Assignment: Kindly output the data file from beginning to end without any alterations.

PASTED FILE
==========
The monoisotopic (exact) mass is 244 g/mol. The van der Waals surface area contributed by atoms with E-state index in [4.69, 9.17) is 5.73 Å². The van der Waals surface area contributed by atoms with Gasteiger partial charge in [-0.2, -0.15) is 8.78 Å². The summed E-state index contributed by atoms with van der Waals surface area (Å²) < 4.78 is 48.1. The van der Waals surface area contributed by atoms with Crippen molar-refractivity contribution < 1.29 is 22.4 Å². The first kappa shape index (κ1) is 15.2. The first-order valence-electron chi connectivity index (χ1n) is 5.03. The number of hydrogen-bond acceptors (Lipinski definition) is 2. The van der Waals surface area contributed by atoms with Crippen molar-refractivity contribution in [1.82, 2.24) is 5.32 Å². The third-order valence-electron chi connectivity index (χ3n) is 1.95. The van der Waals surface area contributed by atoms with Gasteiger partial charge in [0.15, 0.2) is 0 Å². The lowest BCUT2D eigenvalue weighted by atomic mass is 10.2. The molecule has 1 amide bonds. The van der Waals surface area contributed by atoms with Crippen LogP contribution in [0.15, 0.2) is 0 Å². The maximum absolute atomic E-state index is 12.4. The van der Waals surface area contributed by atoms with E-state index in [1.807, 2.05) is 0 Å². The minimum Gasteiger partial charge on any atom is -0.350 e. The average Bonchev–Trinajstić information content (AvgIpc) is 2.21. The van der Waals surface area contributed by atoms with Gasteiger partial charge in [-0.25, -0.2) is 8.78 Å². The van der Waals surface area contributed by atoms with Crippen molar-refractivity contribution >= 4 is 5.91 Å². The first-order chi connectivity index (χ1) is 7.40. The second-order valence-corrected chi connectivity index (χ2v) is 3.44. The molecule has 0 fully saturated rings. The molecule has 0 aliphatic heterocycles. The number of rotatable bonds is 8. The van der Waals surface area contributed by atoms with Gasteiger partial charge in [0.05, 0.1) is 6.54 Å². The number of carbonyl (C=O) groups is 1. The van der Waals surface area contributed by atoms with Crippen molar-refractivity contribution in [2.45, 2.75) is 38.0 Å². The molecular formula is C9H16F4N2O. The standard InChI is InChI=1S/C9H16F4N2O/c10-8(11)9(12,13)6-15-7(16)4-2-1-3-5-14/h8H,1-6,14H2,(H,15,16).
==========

The monoisotopic (exact) mass is 244 g/mol. The van der Waals surface area contributed by atoms with E-state index in [4.69, 9.17) is 5.73 Å². The van der Waals surface area contributed by atoms with Gasteiger partial charge in [-0.2, -0.15) is 8.78 Å². The summed E-state index contributed by atoms with van der Waals surface area (Å²) < 4.78 is 48.1. The van der Waals surface area contributed by atoms with Crippen molar-refractivity contribution < 1.29 is 22.4 Å². The first kappa shape index (κ1) is 15.2. The first-order valence-electron chi connectivity index (χ1n) is 5.03. The number of hydrogen-bond acceptors (Lipinski definition) is 2. The van der Waals surface area contributed by atoms with Crippen molar-refractivity contribution in [1.82, 2.24) is 5.32 Å². The third-order valence-electron chi connectivity index (χ3n) is 1.95. The van der Waals surface area contributed by atoms with Gasteiger partial charge in [0.15, 0.2) is 0 Å². The lowest BCUT2D eigenvalue weighted by atomic mass is 10.2. The molecule has 1 amide bonds. The van der Waals surface area contributed by atoms with Crippen LogP contribution in [0.15, 0.2) is 0 Å². The maximum absolute atomic E-state index is 12.4. The van der Waals surface area contributed by atoms with E-state index in [1.807, 2.05) is 0 Å². The minimum Gasteiger partial charge on any atom is -0.350 e. The average Bonchev–Trinajstić information content (AvgIpc) is 2.21. The van der Waals surface area contributed by atoms with Gasteiger partial charge in [-0.25, -0.2) is 8.78 Å². The van der Waals surface area contributed by atoms with Crippen molar-refractivity contribution >= 4 is 5.91 Å². The first-order chi connectivity index (χ1) is 7.40. The second-order valence-corrected chi connectivity index (χ2v) is 3.44. The molecule has 0 fully saturated rings. The molecule has 0 aliphatic heterocycles. The number of rotatable bonds is 8. The van der Waals surface area contributed by atoms with Gasteiger partial charge in [0.05, 0.1) is 6.54 Å². The number of carbonyl (C=O) groups is 1. The van der Waals surface area contributed by atoms with Crippen molar-refractivity contribution in [2.45, 2.75) is 38.0 Å². The molecular formula is C9H16F4N2O. The standard InChI is InChI=1S/C9H16F4N2O/c10-8(11)9(12,13)6-15-7(16)4-2-1-3-5-14/h8H,1-6,14H2,(H,15,16).